To develop an in situ soil flushing method using horizontal injection/suction channels, a pilot-scale box reactor (1 m x 0.6 m x 0.7 m) was employed to evaluate desorption of complex contaminants from contaminated soils by flushing agents. Heavy petroleum oils (HPOs) and heavy metals can be removed by different mechanisms, which require different types of flushing agents. Hydrogen peroxide and citric acid were selected and injected sequentially as flushing agents for HPOs and heavy metals, respectively. Soils contaminated with HPOs, Zn, and Pb were collected from a railroad site and packed into the pilot reactor. Two horizontal channels were installed: the injection channel was placed 10 cm below the top of soil surface and the suction channel was placed 10 cm above the bottom of the reactor. Flushing agents were injected at a flow rate of 3.86 mL/min for 1 month. The initial concentrations of HPOs (4685.5±374.4 mg/kg), Zn (204.9±60 mg/kg), and Pb (139.8 mg/kg) (n = 3) declined after soil flushing to 1448.4±166.7 mg/kg (HPOs), 143.4 mg/kg (Zn), and 99.5 mg/kg (Pb), for total removal rates of 69%, 30% and 28.9%, respectively.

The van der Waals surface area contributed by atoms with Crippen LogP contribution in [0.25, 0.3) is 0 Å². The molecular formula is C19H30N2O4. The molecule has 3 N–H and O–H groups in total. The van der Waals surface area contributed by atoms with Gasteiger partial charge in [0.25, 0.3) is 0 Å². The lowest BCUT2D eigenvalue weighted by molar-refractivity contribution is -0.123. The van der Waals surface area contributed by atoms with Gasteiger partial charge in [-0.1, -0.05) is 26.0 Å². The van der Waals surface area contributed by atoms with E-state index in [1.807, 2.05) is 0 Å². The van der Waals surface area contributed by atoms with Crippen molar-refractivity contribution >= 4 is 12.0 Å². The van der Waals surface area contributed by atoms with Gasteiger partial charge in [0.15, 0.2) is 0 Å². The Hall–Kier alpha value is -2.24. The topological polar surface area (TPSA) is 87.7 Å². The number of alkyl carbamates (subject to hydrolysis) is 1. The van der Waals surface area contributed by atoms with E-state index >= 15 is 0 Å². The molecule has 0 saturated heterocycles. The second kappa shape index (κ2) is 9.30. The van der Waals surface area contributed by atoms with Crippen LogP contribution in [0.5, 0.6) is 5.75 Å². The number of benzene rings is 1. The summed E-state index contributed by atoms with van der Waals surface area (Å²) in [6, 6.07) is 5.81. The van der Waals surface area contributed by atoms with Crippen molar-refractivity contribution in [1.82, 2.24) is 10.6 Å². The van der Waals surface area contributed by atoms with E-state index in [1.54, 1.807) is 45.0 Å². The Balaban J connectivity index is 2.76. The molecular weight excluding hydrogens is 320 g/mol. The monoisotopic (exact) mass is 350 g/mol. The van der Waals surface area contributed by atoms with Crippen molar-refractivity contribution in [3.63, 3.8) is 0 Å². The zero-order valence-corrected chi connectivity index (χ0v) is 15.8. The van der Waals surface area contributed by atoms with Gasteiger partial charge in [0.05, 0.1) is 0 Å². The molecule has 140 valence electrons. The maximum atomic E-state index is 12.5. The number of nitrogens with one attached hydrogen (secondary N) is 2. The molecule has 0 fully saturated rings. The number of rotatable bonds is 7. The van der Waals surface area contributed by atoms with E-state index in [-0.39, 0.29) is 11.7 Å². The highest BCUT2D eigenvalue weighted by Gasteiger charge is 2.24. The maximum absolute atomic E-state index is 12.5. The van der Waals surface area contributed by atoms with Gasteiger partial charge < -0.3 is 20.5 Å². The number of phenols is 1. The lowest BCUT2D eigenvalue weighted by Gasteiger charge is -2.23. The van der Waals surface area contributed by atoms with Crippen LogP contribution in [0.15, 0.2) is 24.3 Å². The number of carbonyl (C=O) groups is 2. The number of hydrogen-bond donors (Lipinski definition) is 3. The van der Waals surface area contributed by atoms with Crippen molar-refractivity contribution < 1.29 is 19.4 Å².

General News
LESSONS LEARNED FROM ENVIRONMENTAL REMEDIATION PROGRAMMES
International Atomic Energy Agency, Vienna. IAEA Nuclear Energy Series No. NW-T-3.6, STI/PUB/1630, ISBN: 978-92-0-145310-5, 67 pp, 2014

This report reviews accumulated experience from hundreds of cleanup projects (sites not necessarily contaminated by radioactive materials) and relates it to the principal engineering designs and strategies employed, including the funding of remediation projects, planning, contracting, cost estimates and procurement, and issues related to long-term stewardship. The lessons learned are collected here to guide decision-makers on how best to apply this information to future projects. Chapter 4 focuses specifically on remediation of uranium mining and milling sites. http://www-pub.iaea.org/MTCD/Publications/PDF/Pub1630_web.pdf


LEGISLATION, TECHNOLOGY AND PRACTICE OF MINE LAND RECLAMATION
Hu, Z. (ed).
CRC Press, Boca Raton, FL. ISBN 9781138027244, 684 pp, 2014